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Decision in case 1484/2019/UNK on the European Commission’s handling of a request for full public access to drafts of an article on the copyright directive published on the Commission's website

The case concerned the European Commission’s decision to redact the names of Commission staff members from a document before granting the complainant public access to it.

The Ombudsman found that the Commission was correct to redact the names. She therefore closed the inquiry with a finding of no maladministration.  

Background to the complaint

1. In February 2019, the Commission published an article related to the Copyright Directive on one of its social media platforms. A short time later, it removed the article and stated, in its place, that: “This article published by the Commission services was intended to reply to concerns, but also to misinterpretations that often surround the copyright directive proposal. We acknowledge that its language and title were not appropriate and we apologise for the fact that it has been seen as offending”. [1]

2. On 16 February, the complainant, who is an advocate for an internet information resource, requested public access to all drafts of the article.  

3. On 1 April, the Commission granted partial access to an internal Commission email exchange in which the article was contained. In doing so, it redacted the names of Commission staff contained in the email exchange (specifically, it redacted the email addresses and ‘signatures’ at the bottom of emails). It stated that these redactions were in line with the rules regarding the protection of personal data contained in Article 4(1)(b) of Regulation 1049/2001[2] and Regulation 2018/1725[3].

4. On 10 April, the complainant submitted a request for review, a so-called “confirmatory application”, to the Commission, stating that public disclosure of the names was justified.

5. On 26 June 2019, the Commission confirmed its decision to grant partial public access to the document.

The inquiry

6. The Ombudsman opened an inquiry into the Commission’s handling of the request for full public access.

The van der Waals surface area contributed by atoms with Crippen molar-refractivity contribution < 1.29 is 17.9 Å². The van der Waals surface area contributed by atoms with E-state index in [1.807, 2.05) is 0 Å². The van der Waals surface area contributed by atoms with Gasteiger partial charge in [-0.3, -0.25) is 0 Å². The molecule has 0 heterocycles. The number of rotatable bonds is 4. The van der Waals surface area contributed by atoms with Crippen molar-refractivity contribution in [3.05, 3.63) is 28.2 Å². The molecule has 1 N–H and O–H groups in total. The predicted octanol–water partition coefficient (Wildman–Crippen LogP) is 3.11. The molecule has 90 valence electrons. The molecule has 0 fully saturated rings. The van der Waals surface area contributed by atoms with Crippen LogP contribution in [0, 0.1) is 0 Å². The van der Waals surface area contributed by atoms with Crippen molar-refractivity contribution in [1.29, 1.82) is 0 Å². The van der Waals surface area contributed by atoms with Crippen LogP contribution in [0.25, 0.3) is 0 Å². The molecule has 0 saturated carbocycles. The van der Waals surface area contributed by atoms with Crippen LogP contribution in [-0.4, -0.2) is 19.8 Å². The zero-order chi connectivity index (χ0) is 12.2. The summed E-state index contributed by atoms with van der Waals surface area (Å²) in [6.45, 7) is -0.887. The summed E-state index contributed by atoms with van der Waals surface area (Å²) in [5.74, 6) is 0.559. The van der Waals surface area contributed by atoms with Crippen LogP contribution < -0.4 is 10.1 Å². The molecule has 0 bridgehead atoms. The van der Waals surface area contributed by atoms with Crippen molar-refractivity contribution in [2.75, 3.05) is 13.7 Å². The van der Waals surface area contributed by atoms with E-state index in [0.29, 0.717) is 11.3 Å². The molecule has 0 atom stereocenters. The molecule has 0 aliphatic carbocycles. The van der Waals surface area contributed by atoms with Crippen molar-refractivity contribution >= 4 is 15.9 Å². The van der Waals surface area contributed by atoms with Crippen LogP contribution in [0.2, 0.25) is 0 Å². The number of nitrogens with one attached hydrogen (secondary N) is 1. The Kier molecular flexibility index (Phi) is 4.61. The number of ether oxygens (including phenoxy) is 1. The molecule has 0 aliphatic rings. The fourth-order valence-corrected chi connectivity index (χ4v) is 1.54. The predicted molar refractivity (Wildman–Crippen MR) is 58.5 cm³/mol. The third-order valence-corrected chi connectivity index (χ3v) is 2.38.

7. In the course of the inquiry, the Ombudsman received an unredacted copy of the requested document from the Commission.

Issue

Arguments presented to the Ombudsman

8. The complainant disagreed with the Commission’s redaction of the names of Commission staff. He considered that their public disclosure was justified because (he alleges) the name of the author of the article is already publicly known (he provided the Commission with the name of the person who he believed was the author).  

9. When submitting his complaint to the Ombudsman, the complainant also argued that public disclosure of the names of Commission staff would inform the public about how the Commission decided to publish the article.

10. The complainant also stated that he suspected that the Commission did not disclose all the drafts of the article.

11. The Commission considered that the names of Commission staff are ‘personal data’. The Commission explained that, in accordance with Article 9(1)(b) of Regulation 2018/1725, ‘personal data’ may be publicly disclosed only if there is a ‘necessity’ to have the data disclosed. That ‘necessity’ must be for a specific purpose and the ‘specific purpose’ must be in the public interest. The Commission noted, however, that the complainant had not explained how the disclosure of the names of its staff was necessary to achieve a specific purpose in the public interest.[4] It stated that the complainant’s argument, that the names should be disclosed because the name of the author of the article is already publicly known, is not convincing.

12. The Commission also noted that there is a real and non-hypothetical risk that public disclosure of the names of its staff would harm the privacy of these persons and subject them to unsolicited external contacts.